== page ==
Occasionally you come across a book that impresses itself upon you so heavily that the next several books you read seem contrived and inconsequential by comparison. Eimear McBride’s story of a young woman’s relationship with her brother, the on-going impact of his childhood brain tumour, their mother’s hysterical Catholicism and the narrator’s increasingly chaotic and self-annihilating sexuality is tremendously affecting because of the highly original (and note-perfect) way in which the author has broken and remade language to match the thought-patterns of the narrator. Short sentences like grit in the mind, snatches of unassimilable experience, syntax fractured by trauma, the uncertain, desperately repeated and painfully abandoned attempts to wring a gram of meaning or even beauty out of compound tragedy, to carry on, both living and telling, despite the impossibility of carrying on, situate the reader right inside the narrator’s head. This book is upsetting, intense, compassionate, revelatory, unflinching, and sometimes excoriatingly funny. It gives access to what you would have thought inaccessible.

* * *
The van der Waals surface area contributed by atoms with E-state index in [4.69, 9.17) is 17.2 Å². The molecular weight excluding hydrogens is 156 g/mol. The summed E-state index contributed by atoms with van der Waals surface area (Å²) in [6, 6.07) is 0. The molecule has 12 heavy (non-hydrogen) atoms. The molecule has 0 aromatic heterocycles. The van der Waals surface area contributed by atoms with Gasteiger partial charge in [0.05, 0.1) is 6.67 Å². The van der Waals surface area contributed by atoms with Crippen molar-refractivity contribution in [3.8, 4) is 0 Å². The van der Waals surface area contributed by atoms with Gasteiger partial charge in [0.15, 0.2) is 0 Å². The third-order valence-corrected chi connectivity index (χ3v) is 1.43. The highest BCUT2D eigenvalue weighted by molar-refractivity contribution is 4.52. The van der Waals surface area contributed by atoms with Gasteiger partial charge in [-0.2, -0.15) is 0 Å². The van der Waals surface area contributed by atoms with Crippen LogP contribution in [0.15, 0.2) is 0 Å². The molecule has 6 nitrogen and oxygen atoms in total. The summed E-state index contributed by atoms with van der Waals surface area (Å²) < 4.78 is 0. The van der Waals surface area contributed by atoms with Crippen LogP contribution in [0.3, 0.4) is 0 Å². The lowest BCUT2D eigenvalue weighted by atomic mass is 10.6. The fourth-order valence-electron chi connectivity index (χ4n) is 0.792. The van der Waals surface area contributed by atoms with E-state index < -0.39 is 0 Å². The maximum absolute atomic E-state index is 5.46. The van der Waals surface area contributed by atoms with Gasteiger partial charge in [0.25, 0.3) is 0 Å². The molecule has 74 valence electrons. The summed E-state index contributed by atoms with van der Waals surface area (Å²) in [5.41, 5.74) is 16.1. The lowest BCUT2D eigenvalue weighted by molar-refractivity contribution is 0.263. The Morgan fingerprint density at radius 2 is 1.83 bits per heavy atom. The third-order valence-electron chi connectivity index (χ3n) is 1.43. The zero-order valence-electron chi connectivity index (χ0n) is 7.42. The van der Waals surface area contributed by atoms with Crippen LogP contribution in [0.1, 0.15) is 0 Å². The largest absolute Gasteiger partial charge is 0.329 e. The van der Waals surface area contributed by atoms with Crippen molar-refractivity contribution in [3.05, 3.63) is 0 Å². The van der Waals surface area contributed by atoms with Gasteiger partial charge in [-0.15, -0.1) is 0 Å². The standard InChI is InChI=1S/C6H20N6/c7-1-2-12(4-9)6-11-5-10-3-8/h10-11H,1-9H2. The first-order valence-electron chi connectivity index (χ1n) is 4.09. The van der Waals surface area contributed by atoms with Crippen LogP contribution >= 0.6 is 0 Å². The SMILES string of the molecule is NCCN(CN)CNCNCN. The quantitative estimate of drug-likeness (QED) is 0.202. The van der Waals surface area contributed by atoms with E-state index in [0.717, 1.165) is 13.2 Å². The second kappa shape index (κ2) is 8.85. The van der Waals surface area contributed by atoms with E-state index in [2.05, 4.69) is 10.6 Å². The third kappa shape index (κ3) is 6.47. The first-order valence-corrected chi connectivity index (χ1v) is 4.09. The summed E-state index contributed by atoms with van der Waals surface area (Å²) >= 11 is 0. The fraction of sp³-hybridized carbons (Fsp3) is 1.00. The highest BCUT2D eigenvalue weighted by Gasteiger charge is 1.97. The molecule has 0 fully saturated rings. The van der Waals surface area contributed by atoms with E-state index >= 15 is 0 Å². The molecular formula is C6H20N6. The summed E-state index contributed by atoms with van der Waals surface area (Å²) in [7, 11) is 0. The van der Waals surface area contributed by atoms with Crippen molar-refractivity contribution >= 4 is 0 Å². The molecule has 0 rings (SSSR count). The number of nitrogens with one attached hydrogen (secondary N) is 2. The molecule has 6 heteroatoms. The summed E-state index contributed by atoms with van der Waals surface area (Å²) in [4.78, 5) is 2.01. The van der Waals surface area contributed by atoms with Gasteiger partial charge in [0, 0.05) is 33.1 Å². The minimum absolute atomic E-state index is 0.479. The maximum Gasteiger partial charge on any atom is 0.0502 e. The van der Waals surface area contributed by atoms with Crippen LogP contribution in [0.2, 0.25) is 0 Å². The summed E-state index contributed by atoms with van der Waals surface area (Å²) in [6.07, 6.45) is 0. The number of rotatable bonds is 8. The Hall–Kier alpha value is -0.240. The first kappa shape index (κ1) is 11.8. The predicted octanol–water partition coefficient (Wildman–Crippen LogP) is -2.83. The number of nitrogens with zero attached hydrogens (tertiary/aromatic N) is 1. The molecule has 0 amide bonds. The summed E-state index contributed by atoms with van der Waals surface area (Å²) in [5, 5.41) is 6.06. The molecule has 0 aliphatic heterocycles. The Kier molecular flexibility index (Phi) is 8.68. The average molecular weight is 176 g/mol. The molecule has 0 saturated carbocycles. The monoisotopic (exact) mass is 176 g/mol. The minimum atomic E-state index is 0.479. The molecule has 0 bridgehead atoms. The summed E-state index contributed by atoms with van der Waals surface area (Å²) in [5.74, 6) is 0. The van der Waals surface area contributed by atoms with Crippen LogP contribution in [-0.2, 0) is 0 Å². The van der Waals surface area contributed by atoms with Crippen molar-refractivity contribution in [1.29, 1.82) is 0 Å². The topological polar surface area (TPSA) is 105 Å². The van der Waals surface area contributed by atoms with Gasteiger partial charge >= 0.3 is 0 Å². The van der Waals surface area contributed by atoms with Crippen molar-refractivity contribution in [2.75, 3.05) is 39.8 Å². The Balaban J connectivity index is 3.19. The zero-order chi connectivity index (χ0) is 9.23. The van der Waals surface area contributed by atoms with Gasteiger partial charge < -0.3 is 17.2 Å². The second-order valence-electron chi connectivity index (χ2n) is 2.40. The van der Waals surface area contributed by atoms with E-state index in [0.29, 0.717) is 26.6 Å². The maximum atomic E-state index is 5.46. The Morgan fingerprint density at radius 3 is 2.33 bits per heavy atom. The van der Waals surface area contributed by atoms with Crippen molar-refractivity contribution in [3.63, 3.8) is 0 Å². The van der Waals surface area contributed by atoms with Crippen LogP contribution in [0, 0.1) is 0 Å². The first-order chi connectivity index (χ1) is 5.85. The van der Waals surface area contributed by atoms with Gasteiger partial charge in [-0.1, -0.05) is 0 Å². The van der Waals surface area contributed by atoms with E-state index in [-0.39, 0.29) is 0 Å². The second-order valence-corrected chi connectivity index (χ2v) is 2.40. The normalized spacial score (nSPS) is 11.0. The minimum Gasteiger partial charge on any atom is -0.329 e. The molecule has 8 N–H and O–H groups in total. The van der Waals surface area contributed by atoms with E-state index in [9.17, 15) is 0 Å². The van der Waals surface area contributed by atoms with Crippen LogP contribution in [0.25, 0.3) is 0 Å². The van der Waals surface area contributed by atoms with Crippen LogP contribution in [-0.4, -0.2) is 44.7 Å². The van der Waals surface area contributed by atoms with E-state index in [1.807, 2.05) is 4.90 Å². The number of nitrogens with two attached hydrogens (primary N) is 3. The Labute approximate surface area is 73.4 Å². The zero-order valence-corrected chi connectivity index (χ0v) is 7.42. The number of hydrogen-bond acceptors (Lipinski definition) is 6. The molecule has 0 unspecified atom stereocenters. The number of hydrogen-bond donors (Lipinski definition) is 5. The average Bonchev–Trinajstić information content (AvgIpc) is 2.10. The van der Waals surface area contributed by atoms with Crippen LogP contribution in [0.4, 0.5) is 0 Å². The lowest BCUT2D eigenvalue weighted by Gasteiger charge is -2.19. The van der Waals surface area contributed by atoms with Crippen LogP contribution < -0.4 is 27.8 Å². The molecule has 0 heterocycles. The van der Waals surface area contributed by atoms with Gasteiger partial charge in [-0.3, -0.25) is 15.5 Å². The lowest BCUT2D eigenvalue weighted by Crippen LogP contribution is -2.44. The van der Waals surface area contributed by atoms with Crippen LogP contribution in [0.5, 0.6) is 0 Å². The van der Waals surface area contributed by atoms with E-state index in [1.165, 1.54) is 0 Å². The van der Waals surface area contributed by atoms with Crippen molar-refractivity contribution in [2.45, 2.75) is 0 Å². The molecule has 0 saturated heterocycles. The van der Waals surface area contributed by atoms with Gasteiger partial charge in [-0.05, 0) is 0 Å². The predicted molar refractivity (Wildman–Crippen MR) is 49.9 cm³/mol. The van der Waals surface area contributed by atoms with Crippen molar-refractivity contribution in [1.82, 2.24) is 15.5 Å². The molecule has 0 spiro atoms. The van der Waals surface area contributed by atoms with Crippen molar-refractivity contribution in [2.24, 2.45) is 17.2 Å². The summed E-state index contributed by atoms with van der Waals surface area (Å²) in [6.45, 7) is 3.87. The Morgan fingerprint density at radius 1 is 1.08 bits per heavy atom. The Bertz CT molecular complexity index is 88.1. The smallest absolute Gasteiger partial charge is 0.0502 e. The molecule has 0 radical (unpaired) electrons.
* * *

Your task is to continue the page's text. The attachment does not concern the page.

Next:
>> Also in stock: McBride's more recent book The Lesser Bohemians.